All thought of meeting the urban challenge before the country — creating the equivalent of 10 new Mumbais to accommodate 250 million in the next 20 years — is centred on growing existing urban spaces incrementally. But retrofitting urban centres so that they can both grow and be more livable is an almost insurmountable task. The country has neither the governance wherewithal nor the resources needed. Despite this, the one option that is almost instinctively discounted is greenfield cities. Chandigarh remains the only new independent city of any consequence built in independent India. Not only is the vision needed to dream new cities gone, getting the land has emerged as an almost impossible hurdle in the last few years.
But technological progress in the last 15 years gives some hope. Today, geographical information system technology has captured an incredible amount of digital manipulable data on not just what is on the ground but even under it. To this can be added the software that makes possible overlay analysis, superimposing one map on another. Armed with these two tools, it becomes surprisingly easy and cheap to do the following:
First leave out all the forests, populated areas and intensively cultivated tracks. You are then left with either barren or single-cropped, rainfed, thinly populated areas where subsistence farmers will, if anything, be happy to hand over their land in exchange for a share in a new productive venture. Now look underground to see where there are deep aquifers to meet future water needs. And finally see which of these areas are within 50 km or so of either a railway line or a highway.
From this exercise you can select a handful of contiguous areas, each of 5,000 acres or more, which can become the locations for greenfield cities housing a million each, born out of the confidence and capabilities that 9 per cent growth and newly acquired technological prowess have created. Why 5,000 acres? A minimum critical mass is needed for people to be able to live, work and entertain themselves without having to go out to meet these needs. Conversations with builders suggest that with this much of development in one location, it will be possible to amortise the cost of infrastructure within a very attractive per-square-foot real estate price, enabled by land bought cheaply from marginal farmers. All that the government will need to do is provide a high-speed rail or road link.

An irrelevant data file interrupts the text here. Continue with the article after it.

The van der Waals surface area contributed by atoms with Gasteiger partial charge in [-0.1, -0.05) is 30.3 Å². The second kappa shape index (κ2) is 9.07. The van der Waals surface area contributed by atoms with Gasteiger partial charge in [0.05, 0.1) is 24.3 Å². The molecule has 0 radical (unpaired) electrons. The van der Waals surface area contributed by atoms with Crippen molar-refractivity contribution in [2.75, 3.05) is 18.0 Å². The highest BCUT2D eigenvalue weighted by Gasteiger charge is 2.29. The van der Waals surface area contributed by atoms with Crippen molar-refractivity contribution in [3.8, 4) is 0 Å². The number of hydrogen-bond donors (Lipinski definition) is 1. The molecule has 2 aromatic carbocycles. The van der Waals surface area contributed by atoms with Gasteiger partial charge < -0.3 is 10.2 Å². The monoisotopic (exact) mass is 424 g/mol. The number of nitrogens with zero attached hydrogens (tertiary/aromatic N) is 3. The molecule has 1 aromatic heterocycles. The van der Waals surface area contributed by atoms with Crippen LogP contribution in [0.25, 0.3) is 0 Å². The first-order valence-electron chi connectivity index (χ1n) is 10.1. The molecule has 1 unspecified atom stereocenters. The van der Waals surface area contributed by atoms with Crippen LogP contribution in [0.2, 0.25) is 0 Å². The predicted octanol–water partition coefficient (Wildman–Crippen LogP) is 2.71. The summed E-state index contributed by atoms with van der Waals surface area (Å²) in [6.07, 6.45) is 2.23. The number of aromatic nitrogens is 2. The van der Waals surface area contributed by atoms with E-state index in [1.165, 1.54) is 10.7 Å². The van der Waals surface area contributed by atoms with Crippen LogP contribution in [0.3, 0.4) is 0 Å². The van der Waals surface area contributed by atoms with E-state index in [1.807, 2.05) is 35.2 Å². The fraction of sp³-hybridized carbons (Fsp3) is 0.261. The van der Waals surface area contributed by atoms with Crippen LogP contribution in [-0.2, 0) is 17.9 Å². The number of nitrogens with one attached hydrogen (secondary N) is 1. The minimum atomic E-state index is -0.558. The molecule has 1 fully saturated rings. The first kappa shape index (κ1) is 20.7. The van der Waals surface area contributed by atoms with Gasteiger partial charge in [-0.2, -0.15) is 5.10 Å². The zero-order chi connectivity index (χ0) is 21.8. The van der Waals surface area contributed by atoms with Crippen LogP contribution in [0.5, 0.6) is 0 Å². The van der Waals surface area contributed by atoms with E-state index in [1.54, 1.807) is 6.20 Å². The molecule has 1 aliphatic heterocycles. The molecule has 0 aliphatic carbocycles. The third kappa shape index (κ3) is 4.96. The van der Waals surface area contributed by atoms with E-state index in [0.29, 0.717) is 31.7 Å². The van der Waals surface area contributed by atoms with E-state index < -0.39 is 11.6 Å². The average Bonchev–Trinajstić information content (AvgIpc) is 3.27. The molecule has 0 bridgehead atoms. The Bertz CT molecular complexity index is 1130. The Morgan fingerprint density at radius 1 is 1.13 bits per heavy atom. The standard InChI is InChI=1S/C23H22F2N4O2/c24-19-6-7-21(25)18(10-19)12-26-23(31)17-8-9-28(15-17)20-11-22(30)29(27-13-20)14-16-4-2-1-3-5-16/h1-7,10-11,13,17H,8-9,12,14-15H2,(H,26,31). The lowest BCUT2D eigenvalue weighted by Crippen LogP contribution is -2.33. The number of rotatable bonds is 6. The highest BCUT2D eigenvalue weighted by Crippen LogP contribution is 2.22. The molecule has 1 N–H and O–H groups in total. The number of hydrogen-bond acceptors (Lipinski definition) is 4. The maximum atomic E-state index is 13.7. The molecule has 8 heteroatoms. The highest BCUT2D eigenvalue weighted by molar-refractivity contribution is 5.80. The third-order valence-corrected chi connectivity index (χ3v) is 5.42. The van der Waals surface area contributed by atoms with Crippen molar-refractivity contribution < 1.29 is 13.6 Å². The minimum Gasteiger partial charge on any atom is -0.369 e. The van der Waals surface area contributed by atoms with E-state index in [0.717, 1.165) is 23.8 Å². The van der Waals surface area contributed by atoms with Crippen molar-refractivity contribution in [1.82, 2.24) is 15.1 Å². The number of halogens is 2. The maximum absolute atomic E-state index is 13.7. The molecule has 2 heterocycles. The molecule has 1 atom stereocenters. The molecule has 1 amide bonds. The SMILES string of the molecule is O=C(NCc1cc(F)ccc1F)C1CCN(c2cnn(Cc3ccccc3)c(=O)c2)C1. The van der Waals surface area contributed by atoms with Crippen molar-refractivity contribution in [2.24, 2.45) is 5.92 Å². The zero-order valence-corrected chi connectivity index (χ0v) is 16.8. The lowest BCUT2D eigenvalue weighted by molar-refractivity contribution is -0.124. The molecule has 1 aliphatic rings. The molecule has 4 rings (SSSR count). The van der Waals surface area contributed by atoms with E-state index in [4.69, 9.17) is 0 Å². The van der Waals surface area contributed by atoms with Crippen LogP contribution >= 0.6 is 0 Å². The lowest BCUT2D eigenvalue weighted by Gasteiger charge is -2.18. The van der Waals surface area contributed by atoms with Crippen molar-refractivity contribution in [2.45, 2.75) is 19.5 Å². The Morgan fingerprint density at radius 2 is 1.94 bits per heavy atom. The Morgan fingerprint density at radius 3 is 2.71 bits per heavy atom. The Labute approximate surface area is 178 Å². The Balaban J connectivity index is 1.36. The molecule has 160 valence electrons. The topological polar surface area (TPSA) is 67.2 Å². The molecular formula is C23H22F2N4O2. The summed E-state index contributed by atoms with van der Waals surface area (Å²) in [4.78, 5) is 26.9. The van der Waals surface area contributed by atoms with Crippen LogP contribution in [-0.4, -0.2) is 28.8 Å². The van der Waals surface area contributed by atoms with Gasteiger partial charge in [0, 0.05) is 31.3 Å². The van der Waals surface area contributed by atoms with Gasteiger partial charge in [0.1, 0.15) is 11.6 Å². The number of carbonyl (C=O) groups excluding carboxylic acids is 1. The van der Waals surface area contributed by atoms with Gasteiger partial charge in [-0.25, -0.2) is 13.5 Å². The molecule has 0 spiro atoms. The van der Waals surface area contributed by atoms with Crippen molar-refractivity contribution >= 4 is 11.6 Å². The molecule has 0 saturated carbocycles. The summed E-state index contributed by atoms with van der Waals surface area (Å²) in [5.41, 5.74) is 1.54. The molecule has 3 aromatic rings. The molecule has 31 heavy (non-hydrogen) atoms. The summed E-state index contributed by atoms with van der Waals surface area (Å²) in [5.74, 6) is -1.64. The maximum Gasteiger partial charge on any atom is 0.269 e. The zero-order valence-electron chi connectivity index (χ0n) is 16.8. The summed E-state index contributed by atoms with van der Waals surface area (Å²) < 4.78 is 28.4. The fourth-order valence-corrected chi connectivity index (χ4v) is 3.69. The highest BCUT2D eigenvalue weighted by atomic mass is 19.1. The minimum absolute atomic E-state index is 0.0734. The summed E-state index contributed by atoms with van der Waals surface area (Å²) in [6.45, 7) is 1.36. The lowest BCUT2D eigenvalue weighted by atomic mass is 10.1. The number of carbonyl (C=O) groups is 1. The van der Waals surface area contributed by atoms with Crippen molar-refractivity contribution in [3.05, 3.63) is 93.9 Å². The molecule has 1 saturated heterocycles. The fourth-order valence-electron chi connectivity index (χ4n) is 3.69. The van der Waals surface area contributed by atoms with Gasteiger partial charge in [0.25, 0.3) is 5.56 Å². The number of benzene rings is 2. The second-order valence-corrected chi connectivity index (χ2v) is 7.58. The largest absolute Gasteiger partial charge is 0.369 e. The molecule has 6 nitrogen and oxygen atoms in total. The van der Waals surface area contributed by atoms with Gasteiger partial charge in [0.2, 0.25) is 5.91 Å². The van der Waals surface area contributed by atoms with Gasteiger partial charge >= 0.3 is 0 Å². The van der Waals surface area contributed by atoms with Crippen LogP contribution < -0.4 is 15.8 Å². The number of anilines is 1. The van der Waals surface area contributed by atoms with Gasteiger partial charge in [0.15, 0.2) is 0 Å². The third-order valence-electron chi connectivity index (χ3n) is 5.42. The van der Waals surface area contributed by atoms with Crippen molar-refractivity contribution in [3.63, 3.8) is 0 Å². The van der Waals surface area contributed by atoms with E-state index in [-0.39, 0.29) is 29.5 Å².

Then follow two steps — one easy but the other almost insurmountable. The easy bit is creating a hype over these future cities so as to fire people’s imagination. Just as a Frenchman, Le Corbusier, designed Chandigarh, India can invite some of the best architects in the world to design some of these cities. In recent years, there is a global trend for cities to get cross-border talent to design their new distinctive public buildings, the main Olympic stadium in Beijing being among the most recent. Who will not want to live in an affordable, beautiful new city with better quality of life than available anywhere else in the country, provided you get there all that you take for granted in a city?
Here comes the catch. Builders say populating such a city, selling or even renting most of the space created, will take too long in the sense that the payback period will stretch to 10 years or more, making the project unviable. The dilemma is three-fold. You need a big enough development for it to be mixed-use and self-contained; you cannot do it incrementally — expecting people to move in and wait for the hospital to come up once there are enough patients, and selling or even renting millions of square feet of space in one go become almost impossible. See how DLF abandoned two large projects — Dankuni in West Bengal, because the government could not deliver land, and Bidadi near Bangalore, because the property market went bust. If you assume that 50 per cent of the space in a city goes for common areas like roads, parks and water works, a 5,000-acre development means having to sell well over 100 million sq ft. If this seems daunting, remember that over the next 20 years, the country’s urban population will be growing on average at the rate of a million a month.
Offices and their employees can move in once local transport, hospitals, schools and shops are there. The precursor of any large development is a tent city. With these come a minimum of transport, health care and retail (shops) services. The construction people who build such projects go there because of incentives. These have to be factored in.
Builders say it will be particularly difficult to sell space to a school or a hospital. So, we may have to amend our earlier statement that the government need only pay for the rail or road spur linking the new city to civilisation. The government may have to heavily subsidise the real estate cost of schools and hospitals. The “gap-filling approach”, now used for national highway projects, will have to be adopted.
The challenge is to get the first 20 per cent of people to come in, almost at one go. Once that happens, the rest can follow. The incentive to move into such a city will be the cost of acquiring a superior quality of life at a highly affordable price. My sense is that if you can find the space to build a city for a million with enough water and a proper rail or road link, then planned sequencing and incentives can change geography in five years. The benefits of that will accrue for the next hundred or more.